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Re: flapping from gliding

Arboreal gliding faunas:

        Flying squirrels
                (two distinct radiations)
        Flying marsupials
                (two, maybe three separate evolutions)
        Flying snakes
                (only once)
        The colugo
        Flying Lizards:
                ( the agamid _Draco_ and Kuhl's gecko).
        Flying frogs
                ( I only know of one- more a parachuter, really)
                (sifakas or sakis or whatever)
                *(we can't be sure, but it would seem likely- they're
rather poor runners, after all)

        Kuhneosaurs (extinct)
        Coelurosauravians (extinct)
        Icarosaurs (extinct)
        and likely:
        That thing with the big scales on it's back George talks about a
lot and I can't remember the name of. (extinct) 


        Creatures that specialize in leaping after insects or other flying
animals  (If this were actually a viable niche, you'd expect at
least one group -the frogs- to fill it), creaturesthat run around using 
limbs and tail as airbrakes:
        extant: ??? extinct: ??? 

        Arboreal gliders: ~15 , insectivorous leapers/aerobatic
runners/leapers: ZERO. 

        Gliding is a VERY common adaptation. Most branches of the
amniotes except turtles (for obvious reasons) fill it: placentals,
marsupials, squamates (lizards and snakes), amphibians. And if there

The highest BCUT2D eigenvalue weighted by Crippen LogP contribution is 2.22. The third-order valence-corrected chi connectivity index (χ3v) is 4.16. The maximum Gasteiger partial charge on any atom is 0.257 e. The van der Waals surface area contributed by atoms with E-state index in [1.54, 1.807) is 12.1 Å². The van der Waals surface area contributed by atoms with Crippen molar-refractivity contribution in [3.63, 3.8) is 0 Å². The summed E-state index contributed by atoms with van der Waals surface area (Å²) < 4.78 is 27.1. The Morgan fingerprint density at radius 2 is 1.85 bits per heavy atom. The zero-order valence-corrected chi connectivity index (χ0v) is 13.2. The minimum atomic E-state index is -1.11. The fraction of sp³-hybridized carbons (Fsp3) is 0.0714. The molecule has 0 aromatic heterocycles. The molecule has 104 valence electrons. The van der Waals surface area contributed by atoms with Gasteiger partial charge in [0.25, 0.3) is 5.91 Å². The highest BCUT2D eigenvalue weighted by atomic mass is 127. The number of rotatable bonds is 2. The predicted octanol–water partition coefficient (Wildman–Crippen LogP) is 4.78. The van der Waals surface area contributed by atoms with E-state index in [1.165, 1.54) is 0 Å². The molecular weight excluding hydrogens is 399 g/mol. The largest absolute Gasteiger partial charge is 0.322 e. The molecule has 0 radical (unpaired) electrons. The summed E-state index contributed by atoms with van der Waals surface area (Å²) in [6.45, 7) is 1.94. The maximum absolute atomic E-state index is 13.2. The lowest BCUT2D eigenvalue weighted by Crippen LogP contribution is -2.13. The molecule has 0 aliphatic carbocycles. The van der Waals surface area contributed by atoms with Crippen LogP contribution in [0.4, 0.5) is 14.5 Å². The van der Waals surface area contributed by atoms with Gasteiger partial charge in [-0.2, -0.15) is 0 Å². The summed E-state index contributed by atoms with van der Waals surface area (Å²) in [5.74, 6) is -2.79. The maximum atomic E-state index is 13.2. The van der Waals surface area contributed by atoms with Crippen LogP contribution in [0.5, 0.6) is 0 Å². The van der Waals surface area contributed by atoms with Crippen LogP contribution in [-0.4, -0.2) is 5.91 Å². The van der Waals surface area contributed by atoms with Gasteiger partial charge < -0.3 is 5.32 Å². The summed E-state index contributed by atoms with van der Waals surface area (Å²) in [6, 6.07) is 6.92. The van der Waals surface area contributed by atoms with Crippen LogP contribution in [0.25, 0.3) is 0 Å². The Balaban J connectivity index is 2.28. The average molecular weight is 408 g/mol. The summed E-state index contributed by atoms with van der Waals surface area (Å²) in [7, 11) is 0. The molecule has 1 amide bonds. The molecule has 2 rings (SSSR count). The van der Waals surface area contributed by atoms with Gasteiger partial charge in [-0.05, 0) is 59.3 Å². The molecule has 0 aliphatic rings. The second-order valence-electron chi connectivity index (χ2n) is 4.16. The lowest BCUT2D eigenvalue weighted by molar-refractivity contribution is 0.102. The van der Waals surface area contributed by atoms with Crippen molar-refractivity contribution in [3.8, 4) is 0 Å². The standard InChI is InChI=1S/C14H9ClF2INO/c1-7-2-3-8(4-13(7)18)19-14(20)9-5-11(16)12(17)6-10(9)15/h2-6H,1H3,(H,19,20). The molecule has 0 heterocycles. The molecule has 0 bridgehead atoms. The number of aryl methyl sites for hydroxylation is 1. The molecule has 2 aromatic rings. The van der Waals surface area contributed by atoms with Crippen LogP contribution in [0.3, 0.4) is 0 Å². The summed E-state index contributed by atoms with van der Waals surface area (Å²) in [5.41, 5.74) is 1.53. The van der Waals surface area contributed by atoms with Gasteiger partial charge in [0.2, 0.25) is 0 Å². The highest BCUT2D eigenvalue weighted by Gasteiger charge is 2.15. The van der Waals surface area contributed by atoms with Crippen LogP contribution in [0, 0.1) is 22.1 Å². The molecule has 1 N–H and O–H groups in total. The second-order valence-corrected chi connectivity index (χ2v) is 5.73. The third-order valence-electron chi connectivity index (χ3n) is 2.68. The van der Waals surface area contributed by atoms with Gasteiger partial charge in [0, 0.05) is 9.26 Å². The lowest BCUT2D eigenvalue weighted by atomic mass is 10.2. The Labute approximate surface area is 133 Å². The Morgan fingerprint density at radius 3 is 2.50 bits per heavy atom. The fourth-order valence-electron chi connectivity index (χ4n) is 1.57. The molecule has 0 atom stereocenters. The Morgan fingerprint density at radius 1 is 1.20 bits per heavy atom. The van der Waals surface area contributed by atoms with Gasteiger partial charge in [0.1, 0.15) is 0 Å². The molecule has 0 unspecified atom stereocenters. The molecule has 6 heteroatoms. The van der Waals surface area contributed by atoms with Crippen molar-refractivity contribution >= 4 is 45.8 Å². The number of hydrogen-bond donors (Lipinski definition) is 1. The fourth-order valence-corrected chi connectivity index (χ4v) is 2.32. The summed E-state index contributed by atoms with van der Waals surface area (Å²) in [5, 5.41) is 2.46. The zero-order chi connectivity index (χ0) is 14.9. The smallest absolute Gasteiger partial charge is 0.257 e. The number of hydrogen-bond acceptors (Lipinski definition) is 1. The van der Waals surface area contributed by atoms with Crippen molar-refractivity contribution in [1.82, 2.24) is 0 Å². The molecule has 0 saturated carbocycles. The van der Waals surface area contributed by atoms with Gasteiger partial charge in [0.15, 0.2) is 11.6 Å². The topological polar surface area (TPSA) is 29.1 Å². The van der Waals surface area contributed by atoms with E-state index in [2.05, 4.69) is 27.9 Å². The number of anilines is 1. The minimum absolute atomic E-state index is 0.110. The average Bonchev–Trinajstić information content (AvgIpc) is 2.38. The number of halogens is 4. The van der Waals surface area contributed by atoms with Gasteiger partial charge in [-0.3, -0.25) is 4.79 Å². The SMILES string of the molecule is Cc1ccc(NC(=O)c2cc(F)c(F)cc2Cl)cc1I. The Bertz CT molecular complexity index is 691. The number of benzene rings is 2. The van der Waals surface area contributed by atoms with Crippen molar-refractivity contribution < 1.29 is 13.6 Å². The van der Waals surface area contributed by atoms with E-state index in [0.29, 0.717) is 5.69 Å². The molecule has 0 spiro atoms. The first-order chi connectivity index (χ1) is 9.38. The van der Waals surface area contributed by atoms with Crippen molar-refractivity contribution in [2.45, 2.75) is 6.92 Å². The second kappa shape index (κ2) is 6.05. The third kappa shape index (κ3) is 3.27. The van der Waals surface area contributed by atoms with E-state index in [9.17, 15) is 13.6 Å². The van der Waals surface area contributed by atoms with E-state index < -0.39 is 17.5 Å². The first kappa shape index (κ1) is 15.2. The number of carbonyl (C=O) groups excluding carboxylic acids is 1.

aren't gliding newts it's just because they probably don't spend a
lot of time in trees. Not to mention a truly impressive record of extinct
gliding forms. 
        The point:
The arboreal hypothesis has two main strengths. a) the leap between
gliding flight->powered flight seems to me to be, both conceptually and
evolutionarily, an easier one, than the one between a running or leaping
predator and powered flight.  
b)It's based on evidence obtained by looking at both fossil and extant
life forms and looking at the real world. We know today that carnivores
routinely go into the trees: pine martens, racoons, red pandas (carnivora
if not a carnivore) cats, grey foxes, young Komodo dragons, etc. We don't
know of ANY predators that spend much of their time pursuing the prey in
other ways hypothesized.
        I think if there's any reason we are so taken with
ground-up theories, it's because we're ground living ourselves and that's
how we ourselves did it.